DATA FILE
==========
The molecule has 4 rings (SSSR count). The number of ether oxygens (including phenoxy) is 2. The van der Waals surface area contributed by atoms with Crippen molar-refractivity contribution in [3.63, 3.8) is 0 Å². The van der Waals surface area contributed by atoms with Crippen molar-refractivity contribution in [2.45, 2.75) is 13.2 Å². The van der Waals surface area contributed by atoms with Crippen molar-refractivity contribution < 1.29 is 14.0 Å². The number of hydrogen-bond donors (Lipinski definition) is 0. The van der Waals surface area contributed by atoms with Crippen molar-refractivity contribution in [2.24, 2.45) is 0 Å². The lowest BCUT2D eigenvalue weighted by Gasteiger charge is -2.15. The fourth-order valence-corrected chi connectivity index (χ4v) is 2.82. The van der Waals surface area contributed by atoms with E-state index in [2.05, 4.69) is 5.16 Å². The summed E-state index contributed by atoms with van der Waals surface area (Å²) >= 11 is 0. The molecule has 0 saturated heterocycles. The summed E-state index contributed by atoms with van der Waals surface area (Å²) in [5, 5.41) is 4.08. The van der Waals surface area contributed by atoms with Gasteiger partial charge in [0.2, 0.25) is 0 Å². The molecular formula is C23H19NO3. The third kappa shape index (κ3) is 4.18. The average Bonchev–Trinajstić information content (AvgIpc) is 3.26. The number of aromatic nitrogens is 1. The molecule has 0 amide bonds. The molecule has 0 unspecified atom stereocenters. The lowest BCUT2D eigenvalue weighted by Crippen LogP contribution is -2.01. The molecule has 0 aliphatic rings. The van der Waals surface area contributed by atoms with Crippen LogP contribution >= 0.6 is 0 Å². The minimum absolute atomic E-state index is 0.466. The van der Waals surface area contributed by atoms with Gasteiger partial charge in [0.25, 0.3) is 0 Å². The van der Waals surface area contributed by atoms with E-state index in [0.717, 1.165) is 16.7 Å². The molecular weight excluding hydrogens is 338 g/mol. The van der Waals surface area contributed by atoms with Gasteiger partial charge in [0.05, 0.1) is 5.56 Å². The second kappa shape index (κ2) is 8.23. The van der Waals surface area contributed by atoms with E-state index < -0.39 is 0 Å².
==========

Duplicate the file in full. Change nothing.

The molecule has 4 rings (SSSR count). The number of ether oxygens (including phenoxy) is 2. The van der Waals surface area contributed by atoms with Crippen molar-refractivity contribution in [3.63, 3.8) is 0 Å². The van der Waals surface area contributed by atoms with Crippen molar-refractivity contribution in [2.45, 2.75) is 13.2 Å². The van der Waals surface area contributed by atoms with Crippen molar-refractivity contribution < 1.29 is 14.0 Å². The number of hydrogen-bond donors (Lipinski definition) is 0. The van der Waals surface area contributed by atoms with Crippen molar-refractivity contribution in [2.24, 2.45) is 0 Å². The lowest BCUT2D eigenvalue weighted by Gasteiger charge is -2.15. The fourth-order valence-corrected chi connectivity index (χ4v) is 2.82. The van der Waals surface area contributed by atoms with E-state index in [2.05, 4.69) is 5.16 Å². The summed E-state index contributed by atoms with van der Waals surface area (Å²) >= 11 is 0. The molecule has 0 saturated heterocycles. The summed E-state index contributed by atoms with van der Waals surface area (Å²) in [5, 5.41) is 4.08. The van der Waals surface area contributed by atoms with Gasteiger partial charge in [0.2, 0.25) is 0 Å². The molecular formula is C23H19NO3. The third kappa shape index (κ3) is 4.18. The average Bonchev–Trinajstić information content (AvgIpc) is 3.26. The number of aromatic nitrogens is 1. The molecule has 0 amide bonds. The molecule has 0 unspecified atom stereocenters. The lowest BCUT2D eigenvalue weighted by Crippen LogP contribution is -2.01. The molecule has 0 aliphatic rings. The van der Waals surface area contributed by atoms with Crippen LogP contribution >= 0.6 is 0 Å². The minimum absolute atomic E-state index is 0.466. The van der Waals surface area contributed by atoms with Gasteiger partial charge in [0.25, 0.3) is 0 Å². The van der Waals surface area contributed by atoms with E-state index in [0.717, 1.165) is 16.7 Å². The molecular weight excluding hydrogens is 338 g/mol. The van der Waals surface area contributed by atoms with Gasteiger partial charge in [0.05, 0.1) is 5.56 Å². The second kappa shape index (κ2) is 8.23. The van der Waals surface area contributed by atoms with E-state index < -0.39 is 0 Å².